By Albert Samaha
By Steve Weinstein
By Devon Maloney
By Tessa Stuart
By Alison Flowers
By Albert Samaha
By Jesse Jarnow
By Eric Tsetsi
You have to be pretty desperate to attack your industry's most enthusiastic potential customers, especially in the middle of an economic downturn. But that's exactly what National Academy of Recording Arts & Sciences president Michael Greene did with his already infamous speech at last month's Grammy Awards, transcribed at the official Grammys Web site as "The Insidious Virus of Illegal Music Downloading." Everyone in the music business is panicking over the peer-to-peer file-trading software that's been springing up. Napster was containable, but its successors aren't.
The last few weeks have seen even more shake-ups. The baby Naps KaZaA and Morpheus are at each other's throats, the Napster case's judge called the major labels' ownership of music copyrights into question, and musicians have been complaining that the big labels' official alternatives to peer-to-peer systems are unfair. Greene took the industry's frustrations out on fans, raging against "musical dreams haplessly snared in this World Wide Web of theft and indifference." Metallica and Dr. Dre's lawyer Peter Paterno put it less floridly in The New York Times: "If I were in charge, I would put viruses everywhere on these services. That would stop Little Johnny from stealing this stuff."
Jeff Harris is one of those "Little Johnnys." A 20-year-old sophomore at Columbia, he currently has 1300 MP3s on his week-old computer, and he's been downloading them since 1996 (at one point, he had around 3000). He buys CDs less than once a month these days, he says, although he's purchased a bunch based on files he downloadedthe Strokes, Blur, Heart, Bauhausand many of his MP3s are copied from CDs he owns, which makes them legitimate. Jeff has heard of people downloading entire albums and burning them onto CD-Rs, but he's never done it himself.
"I try not to think of the moral implications," he says. "But I'm not sure if the RIAA [Recording Industry Association of America] understands what the music industry should really be about. I think the free downloading of music will take the focus off the recorded format, and put it back on live music." A friend of his down the hall runs an FTP server with hundreds of Dave Matthews Band concerts (the group allows fans to record and trade its live shows for free). Harris is especially annoyed by the new wave of copy-protected CDs that don't play in computers: "I like to own the actual physical object, and also to be able to take [the music] with me or play it on any system."
The official music-downloading services that two major-label coalitions have launched, pressplay and MusicNet, don't give Harris what he's looking for. They offer streaming and downloadable files for a monthly fee, though not in the standard MP3 format; pressplay also offers very limited CD-burning capabilities for an extra fee. "Oh, Lord," Harris says with a laugh. "Well, it's nice to know that they're not doing it correctly, and therefore it'll fail."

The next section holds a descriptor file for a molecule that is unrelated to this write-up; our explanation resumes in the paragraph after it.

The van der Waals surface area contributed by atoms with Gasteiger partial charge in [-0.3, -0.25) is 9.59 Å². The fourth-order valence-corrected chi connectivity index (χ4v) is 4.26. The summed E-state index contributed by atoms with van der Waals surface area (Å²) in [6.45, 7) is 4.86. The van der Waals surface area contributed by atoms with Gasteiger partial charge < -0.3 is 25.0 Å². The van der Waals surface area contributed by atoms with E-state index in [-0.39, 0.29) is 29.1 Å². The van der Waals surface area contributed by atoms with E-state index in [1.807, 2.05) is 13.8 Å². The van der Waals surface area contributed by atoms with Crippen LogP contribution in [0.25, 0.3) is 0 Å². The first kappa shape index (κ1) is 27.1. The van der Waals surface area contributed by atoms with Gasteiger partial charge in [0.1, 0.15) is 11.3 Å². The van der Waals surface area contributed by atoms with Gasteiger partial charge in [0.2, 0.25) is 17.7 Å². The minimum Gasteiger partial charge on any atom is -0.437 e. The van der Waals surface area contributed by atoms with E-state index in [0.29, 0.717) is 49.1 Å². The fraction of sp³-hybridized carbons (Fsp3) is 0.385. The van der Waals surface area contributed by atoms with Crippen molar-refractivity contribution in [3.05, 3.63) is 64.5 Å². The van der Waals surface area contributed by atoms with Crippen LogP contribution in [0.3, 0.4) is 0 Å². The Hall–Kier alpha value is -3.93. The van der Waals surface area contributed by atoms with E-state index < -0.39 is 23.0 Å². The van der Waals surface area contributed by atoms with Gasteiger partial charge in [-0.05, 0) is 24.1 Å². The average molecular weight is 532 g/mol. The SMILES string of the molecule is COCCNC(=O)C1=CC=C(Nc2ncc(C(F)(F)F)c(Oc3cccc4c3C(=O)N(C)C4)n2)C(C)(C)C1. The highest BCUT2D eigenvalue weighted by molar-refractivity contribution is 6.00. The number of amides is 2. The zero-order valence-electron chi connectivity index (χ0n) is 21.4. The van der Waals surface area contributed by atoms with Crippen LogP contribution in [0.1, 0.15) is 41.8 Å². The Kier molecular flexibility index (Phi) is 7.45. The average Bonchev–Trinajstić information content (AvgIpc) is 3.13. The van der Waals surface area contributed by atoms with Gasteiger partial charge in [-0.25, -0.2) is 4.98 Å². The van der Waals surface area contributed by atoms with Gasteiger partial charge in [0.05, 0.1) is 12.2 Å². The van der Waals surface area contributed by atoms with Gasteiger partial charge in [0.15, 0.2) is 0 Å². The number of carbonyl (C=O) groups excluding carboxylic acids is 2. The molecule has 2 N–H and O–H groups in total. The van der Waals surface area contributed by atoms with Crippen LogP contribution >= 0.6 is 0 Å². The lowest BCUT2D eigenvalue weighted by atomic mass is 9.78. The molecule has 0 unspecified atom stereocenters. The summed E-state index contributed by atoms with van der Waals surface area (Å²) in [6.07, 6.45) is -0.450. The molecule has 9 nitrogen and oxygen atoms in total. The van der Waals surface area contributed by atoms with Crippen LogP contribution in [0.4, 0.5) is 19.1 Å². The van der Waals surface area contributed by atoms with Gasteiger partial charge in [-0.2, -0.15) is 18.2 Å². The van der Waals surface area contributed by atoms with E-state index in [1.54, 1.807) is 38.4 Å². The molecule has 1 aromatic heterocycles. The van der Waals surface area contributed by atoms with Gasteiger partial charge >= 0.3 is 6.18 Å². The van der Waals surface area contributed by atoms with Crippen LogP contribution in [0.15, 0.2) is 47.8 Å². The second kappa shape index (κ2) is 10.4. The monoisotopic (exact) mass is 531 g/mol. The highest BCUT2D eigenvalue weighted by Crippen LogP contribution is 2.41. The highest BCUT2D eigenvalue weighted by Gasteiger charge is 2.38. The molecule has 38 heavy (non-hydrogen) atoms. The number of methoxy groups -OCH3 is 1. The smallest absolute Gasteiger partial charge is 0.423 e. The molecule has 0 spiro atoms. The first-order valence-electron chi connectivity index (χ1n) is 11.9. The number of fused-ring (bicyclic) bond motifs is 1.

MP3 trading is a pretty simple concept. Music files take up a lot of room on CDs, but they can be converted, or "ripped," into the much smaller MP3 format. If you want to share your MP3s with friends or strangers, you put them into a "shared folder" on your hard drive. Peer-to-peer programs let you see what other Internet users have in those folders; if you find something you want, you can download it directly from your fellow user's drive.
A year ago, "peer-to-peer" was more or less a synonym for Napster: Shawn Fanning's small, brutally efficient program spawned a gigantic legal brouhaha over the widespread copyright infringement it fostered. The music-business lawsuit that shut down Napster's original service last year left a void that dozens of other companies rushed to fillincluding the five major record labels themselves.
Obviously, a huge demand for downloading applications existed, and a centralized index of unlicensed files like Napster's wouldn't fly legally. But as California's appeals-court ruling on A&M Records v. Napster last February noted, "To enjoin simply because a computer network allows for infringing use would . . . potentially restrict activity unrelated to infringing use." In other words, the network itself was legal. On the same principle, VCRs are kosher even though they can record and duplicate copyrighted TV programming.
While the legal issues are sorted out, all the players are watching their language carefully. If you're pro-trading, upstart companies like KaZaA and WinMX provide "programs," which are innocent; if you're anti-trading, they're "services," which are malign. Most of the current generation of file-trading systems are built on "distributed networks," in which each computer looks for others running the same program and compares shared files, without relying on a central index. Theoretically, these networks can't be shut down, since there's no way to turn them offand, often, no central site to sue. Some of them don't seem to be quite as distributed as they let on, though: When the Fast Track network upgraded its operating software a few weeks ago, it shut out the popular Morpheus system, whose owners hadn't paid their licensing bills. (Morpheus has subsequently switched over to Gnutella, an "open source" network whose software's code is free for all to use.)